Study – Storm rainfall in UK and Ireland made 20% heavier by climate change

Study – Storm rainfall in UK and Ireland made 20% heavier by climate change
24 May 2024

Climate change made the downpours that caused serious floods in the UK and Ireland last autumn and winter about 20 per cent more intense, according to a new rapid analysis by the World Weather Attribution group published Wednesday.

The two countries were affected by at least 13 severe storms over the period, 11 of which were named. Since 2015, storms that cross certain thresholds in terms of wind, rain or snow are named jointly by their met services as well as KNMI in the Netherlands.

Storms Babet, Ciaran, Henk and Isha, for example, were among the most damaging,  causing deaths and serious damage, power cuts, travel cancellations, and the loss of crops and livestock.

Rainfall for October to March was the second heaviest on record in the UK and the third heaviest in Ireland, the study says.

If global warming reaches 2°C, as expected by the 2050s, rainfall associated with storms will increase by an estimated 4 per cent and occur about once every three years, up from once every five years currently, with an atmosphere 1.2°C warmer, or once every 50 years in the pre-industrial period.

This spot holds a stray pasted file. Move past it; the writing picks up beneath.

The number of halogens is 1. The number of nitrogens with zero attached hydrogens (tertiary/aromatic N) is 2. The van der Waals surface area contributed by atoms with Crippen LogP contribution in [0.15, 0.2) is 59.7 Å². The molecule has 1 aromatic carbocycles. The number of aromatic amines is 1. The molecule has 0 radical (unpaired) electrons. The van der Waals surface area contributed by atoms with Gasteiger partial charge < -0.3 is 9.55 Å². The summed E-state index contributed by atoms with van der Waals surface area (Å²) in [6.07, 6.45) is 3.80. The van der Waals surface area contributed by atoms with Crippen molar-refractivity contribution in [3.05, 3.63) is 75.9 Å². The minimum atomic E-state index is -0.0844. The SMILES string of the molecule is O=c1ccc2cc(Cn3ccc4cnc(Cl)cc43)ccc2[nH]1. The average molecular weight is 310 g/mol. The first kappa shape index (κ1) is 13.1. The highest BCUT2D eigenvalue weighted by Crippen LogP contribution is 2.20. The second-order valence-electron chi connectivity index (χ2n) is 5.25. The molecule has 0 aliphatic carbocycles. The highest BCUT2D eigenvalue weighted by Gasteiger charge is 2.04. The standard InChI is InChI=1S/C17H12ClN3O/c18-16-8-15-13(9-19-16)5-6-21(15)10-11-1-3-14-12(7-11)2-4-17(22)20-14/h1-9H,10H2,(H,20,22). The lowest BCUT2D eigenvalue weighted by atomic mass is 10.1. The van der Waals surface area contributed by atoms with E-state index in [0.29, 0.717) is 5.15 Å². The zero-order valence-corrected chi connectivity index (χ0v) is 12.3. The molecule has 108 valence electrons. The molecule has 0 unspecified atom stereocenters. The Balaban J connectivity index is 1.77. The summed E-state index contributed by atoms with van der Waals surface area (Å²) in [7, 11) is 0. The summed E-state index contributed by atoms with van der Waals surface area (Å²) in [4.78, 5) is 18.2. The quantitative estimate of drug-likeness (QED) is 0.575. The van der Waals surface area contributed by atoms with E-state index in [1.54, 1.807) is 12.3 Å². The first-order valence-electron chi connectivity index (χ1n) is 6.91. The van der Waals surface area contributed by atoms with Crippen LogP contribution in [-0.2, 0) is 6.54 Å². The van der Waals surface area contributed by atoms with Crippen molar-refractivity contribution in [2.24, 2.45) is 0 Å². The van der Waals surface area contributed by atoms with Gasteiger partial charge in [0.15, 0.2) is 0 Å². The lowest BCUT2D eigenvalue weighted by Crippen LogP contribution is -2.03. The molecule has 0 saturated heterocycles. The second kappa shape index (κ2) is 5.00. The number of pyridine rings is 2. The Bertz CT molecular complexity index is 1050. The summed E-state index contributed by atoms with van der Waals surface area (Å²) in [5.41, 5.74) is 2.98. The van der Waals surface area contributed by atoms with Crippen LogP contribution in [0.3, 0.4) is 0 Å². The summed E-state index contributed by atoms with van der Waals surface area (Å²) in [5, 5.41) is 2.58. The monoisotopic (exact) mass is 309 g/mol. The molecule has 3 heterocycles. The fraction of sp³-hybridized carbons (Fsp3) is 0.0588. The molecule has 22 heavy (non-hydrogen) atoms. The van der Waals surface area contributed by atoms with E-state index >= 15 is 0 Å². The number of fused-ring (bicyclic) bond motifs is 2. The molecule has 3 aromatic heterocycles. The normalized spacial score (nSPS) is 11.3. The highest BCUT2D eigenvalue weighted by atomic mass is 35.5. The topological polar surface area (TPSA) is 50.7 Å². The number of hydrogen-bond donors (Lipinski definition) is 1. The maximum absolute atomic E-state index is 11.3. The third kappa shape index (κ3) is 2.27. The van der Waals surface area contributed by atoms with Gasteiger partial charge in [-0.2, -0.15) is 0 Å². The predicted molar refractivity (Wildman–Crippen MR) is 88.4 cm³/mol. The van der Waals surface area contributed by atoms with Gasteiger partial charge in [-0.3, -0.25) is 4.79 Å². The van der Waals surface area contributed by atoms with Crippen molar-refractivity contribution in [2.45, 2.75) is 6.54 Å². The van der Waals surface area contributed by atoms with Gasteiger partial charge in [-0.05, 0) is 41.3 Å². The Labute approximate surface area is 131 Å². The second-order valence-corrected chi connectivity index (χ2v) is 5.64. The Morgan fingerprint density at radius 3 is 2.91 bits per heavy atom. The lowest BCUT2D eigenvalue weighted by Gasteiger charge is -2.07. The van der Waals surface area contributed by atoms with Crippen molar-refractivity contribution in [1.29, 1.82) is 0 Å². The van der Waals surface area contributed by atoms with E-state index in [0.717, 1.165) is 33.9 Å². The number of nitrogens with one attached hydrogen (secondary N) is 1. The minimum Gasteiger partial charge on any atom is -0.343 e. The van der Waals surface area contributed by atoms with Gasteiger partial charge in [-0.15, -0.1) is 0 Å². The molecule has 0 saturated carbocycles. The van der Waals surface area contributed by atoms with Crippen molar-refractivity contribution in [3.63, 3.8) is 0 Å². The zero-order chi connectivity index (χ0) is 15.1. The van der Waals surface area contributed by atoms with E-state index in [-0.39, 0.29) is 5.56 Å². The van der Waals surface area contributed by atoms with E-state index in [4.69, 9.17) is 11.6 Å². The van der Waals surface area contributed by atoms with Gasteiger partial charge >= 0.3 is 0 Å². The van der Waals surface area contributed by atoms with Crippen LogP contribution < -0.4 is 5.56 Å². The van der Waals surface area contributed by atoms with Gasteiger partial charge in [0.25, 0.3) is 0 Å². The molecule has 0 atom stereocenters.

‘Heavy downpours’

Ellie Murtagh, UK Climate Adaptation Lead at the British Red Cross, said: “We know from our work across the UK that flooding has a devastating impact on people’s lives.

“Its effects can be felt for months and years afterwards and those that are most vulnerable, people suffering from poor health or living in inadequate housing, are often hit hardest.

“Heavy downpours linked to climate change are making our winters wetter and flooding more likely. It is crucial we adapt and manage this risk.

“We will continue to work alongside the government, emergency services and other charities to protect our homes, our livelihoods, and the most vulnerable in our communities.”

The Climate Centre’s science lead, Liz Stephens, said in January that river catchments across the country had been saturated since Storms Babet and Ciaran in October and early November, “loading the dice for floods in the winter rainfall”.

Water levels on the River Thames were higher at that stage than previous severe floods in 2003, 2007 and 2014.

“As in 2014, these floods have followed a very wet autumn, with climate change now expected to increase the risk of wet winters and flooding,” Stephens added.

British Red Cross first-responders in Cumbria working on the aftermath of Storm Babet last year. (Photo: BRC)